Since November, I have been teaching English as a Second Language to children in China through a company called VIPKID. I make myself available according to my own schedule, with no minimum number of lessons required, and parents can choose to book a lesson with me whenever I’m available. There is no guarantee of booking lessons in all the times I make available, and it took some time for parents to find me, but now I have some faithful students and it’s a relatively reliable and steady income. The company provides the curriculum and the video platform. I just have to make sure I have a good internet connection and a quiet, well-lit environment with an appropriate background. Because of the time differences, I generally work late at night or in the early mornings when our kids are sleeping. By the time they wake up, I’m usually done work for the day and so work rarely interferes with family time or travel plans. (If you’re interested in more information, please contact me through the comments. I can get a referral bonus for telling others about the company and coaching them through the hiring process.)

VIPKID on the road
This is how we convert our bedroom into an English classroom!
Teaching Math

While this one was never a part of my plan, the opportunity found me and I have really been enjoying being a math tutor over Skype. I hadn’t considered that being good at math and passionate about teaching was actually a marketable skill that meets a special need, particularly in our nomadic community. As middle and high school students advance in math, sometimes they exceed the level of math that their parents are able to teach them at home. In other cases, it just helps to have an outside voice to help explain things a slightly different way. Teenagers are digital natives, so having tutoring sessions over Skype is just as comfortable, if not more so, than meeting in person. I keep my number of students relatively small and we agree together on times each week that work well for everyone. It is wonderful to add this income in a way that is very flexible, that meets a need, and that is a fun challenge for me.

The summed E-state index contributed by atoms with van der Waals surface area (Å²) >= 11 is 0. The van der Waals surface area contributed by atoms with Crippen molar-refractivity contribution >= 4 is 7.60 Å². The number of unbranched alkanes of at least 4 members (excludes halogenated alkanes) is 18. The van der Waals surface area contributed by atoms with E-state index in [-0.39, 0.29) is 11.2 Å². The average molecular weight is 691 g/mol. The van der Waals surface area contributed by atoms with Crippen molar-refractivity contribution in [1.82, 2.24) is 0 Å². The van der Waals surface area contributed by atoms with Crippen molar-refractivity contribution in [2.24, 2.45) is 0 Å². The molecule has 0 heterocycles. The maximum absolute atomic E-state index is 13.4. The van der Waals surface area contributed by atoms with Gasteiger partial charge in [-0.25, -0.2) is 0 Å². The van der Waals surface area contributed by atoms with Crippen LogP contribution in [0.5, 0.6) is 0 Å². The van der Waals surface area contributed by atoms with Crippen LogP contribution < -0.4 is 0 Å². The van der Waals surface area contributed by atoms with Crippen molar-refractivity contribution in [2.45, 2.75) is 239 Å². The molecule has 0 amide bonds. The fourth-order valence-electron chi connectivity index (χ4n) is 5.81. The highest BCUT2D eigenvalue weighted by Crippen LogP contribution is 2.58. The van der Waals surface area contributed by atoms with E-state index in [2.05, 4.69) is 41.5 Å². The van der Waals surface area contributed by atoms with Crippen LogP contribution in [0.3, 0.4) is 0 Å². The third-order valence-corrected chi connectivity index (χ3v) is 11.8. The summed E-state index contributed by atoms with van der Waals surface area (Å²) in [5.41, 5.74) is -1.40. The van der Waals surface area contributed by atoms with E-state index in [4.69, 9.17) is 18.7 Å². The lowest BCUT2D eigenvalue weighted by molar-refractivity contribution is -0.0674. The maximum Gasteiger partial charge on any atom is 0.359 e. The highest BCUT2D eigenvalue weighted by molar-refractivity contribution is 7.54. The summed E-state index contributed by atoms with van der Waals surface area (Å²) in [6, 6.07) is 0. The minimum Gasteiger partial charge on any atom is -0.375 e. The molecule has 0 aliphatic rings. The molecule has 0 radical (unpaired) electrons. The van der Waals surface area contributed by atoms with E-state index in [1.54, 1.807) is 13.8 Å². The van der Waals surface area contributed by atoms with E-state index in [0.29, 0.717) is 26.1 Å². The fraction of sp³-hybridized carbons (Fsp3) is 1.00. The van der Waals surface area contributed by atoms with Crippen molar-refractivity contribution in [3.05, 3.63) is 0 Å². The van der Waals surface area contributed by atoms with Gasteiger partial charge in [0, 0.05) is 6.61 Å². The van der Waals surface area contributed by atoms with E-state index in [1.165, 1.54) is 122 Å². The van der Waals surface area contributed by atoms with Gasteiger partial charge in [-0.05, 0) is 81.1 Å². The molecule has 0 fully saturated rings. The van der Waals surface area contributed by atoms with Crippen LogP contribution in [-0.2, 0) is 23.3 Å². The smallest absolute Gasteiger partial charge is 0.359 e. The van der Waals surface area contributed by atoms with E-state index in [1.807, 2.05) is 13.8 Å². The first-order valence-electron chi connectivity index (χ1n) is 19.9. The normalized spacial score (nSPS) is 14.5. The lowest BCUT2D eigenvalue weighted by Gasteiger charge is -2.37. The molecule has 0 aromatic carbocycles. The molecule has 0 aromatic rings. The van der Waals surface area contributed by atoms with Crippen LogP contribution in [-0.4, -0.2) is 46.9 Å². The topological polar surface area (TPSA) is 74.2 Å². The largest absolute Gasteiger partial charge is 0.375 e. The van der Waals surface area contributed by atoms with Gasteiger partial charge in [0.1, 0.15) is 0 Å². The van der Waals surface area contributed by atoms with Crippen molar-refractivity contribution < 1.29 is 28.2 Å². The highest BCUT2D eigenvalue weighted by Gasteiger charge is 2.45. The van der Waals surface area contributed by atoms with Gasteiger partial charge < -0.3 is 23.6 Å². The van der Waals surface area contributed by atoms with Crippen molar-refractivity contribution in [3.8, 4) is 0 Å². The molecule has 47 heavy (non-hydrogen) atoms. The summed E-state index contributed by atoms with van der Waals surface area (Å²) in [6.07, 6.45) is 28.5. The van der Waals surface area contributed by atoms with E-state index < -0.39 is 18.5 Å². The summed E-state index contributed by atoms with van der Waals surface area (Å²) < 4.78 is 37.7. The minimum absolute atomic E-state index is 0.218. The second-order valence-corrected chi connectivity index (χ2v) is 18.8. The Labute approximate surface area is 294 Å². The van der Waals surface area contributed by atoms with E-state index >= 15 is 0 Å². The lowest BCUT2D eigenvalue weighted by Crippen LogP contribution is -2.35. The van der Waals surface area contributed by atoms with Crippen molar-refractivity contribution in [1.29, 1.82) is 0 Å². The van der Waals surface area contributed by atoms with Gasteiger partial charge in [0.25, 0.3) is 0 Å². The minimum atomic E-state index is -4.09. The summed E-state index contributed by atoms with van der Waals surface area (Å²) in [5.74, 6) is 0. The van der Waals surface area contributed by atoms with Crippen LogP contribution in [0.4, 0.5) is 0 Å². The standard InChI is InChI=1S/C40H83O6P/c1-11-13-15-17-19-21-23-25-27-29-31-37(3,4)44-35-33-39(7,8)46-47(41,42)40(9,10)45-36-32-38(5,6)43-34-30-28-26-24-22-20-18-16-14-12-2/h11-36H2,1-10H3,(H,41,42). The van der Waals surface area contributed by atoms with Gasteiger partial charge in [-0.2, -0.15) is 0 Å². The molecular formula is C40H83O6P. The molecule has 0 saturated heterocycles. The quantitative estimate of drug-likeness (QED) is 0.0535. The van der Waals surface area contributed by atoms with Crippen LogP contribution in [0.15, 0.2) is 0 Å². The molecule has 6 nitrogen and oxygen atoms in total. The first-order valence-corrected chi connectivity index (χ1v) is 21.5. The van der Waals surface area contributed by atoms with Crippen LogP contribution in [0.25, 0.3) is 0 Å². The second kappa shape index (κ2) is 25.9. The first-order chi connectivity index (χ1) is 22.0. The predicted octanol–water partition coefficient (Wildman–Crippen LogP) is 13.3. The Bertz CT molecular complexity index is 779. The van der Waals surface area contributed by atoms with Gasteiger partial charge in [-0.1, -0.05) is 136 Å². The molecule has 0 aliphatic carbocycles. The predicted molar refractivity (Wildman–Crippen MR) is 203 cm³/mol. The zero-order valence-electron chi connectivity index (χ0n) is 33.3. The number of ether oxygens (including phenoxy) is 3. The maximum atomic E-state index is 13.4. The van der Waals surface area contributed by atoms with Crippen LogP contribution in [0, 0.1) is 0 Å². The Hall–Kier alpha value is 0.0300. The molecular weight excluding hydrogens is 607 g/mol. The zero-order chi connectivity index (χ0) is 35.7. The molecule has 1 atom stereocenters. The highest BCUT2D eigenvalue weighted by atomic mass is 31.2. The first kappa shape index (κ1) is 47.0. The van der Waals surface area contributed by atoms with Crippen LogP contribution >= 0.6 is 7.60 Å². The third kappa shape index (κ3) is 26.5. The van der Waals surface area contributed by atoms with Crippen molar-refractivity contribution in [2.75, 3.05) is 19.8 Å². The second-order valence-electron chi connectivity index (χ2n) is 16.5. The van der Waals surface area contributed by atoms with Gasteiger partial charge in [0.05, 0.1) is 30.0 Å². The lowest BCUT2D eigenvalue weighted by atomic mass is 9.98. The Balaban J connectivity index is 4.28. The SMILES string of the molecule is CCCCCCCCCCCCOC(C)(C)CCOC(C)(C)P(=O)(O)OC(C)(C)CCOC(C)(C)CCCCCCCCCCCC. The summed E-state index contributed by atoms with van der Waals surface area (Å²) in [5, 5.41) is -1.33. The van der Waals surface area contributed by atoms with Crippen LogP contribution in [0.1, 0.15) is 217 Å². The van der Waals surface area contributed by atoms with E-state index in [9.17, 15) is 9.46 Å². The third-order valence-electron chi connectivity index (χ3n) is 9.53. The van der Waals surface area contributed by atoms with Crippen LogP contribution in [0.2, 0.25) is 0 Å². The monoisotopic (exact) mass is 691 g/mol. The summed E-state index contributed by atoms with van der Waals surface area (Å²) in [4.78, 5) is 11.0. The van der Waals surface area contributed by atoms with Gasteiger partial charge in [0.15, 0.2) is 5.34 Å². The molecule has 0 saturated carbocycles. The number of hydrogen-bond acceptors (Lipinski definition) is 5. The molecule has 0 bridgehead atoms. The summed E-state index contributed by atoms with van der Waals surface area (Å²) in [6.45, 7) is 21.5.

Freelance Writing

It has always been a dream of mine to be a writer, and supporting our lifestyle by writing was always a part of this dream that we are pursuing. It has been so exciting to see my opportunities as a freelancer increase and develop over the last six months. I hope to gradually see writing begin to take over as our primary income. I got started through a website called BlogMutt and I’m also now finding work through UpWork. There are many websites out there, but these were recommended to me by someone with personal experience, so that’s where I started. Recently I began contributing to the blog “Never Idle” on the Outdoorsy website. For my first article, I got to share the inspiring story of some friends we met in California last year.

My author bio that appears at the end of my articles.

While there are many advantages to maintaining several jobs, it certainly isn’t perfect. Freelancing is wonderful for flexibility but we also know that when we don’t work we don’t get paid. There is no paid vacation time or sick days. We love that our work fits into our life and not vice versa, but we also have to adjust to fluctuating paychecks and a little more financial uncertainty than we might prefer. As yet, none of the options we’ve explored for Staffan to find similarly flexible jobs have worked out, and we’d be more comfortable if we were earning a little more each month than we currently are. Still, our bills are paid and there is food on our table and gas in our tank. We give thanks for daily bread.


As technology advances, there are ever increasing opportunities for earning location independent income and having the freedom to pursue non-traditional lifestyles. As we travel and meet other full-time travelers, we find that each has solved the need for income in their own unique ways. Currently, this is ours. Whether you were concerned for our well-being or simply curious, we hope that we have answered the questions you were (probably) too polite to ask. If not, don’t be afraid to ask them in the comments. We hope that by sharing this, we can help more people think outside the box in order to pursue their dreams.



3 thoughts on “Location-Independent Income: How we work from anywhere

    1. Men tack Kerstin! Jag gillar att skriva så det känns så bra när folk uppskattar det som jag har skrivit! Att hinna handla mest om att prioritera och vara effektiv med den tiden man har. Jag har fortfarande mycket att lära mig i det området. Men det är också så otroligt viktigt att man kan ta emot hjälp och stöd från familj och vänner. Vår lilla familj är som ett lag – lyckas vi så gör vi det tillsammans! <3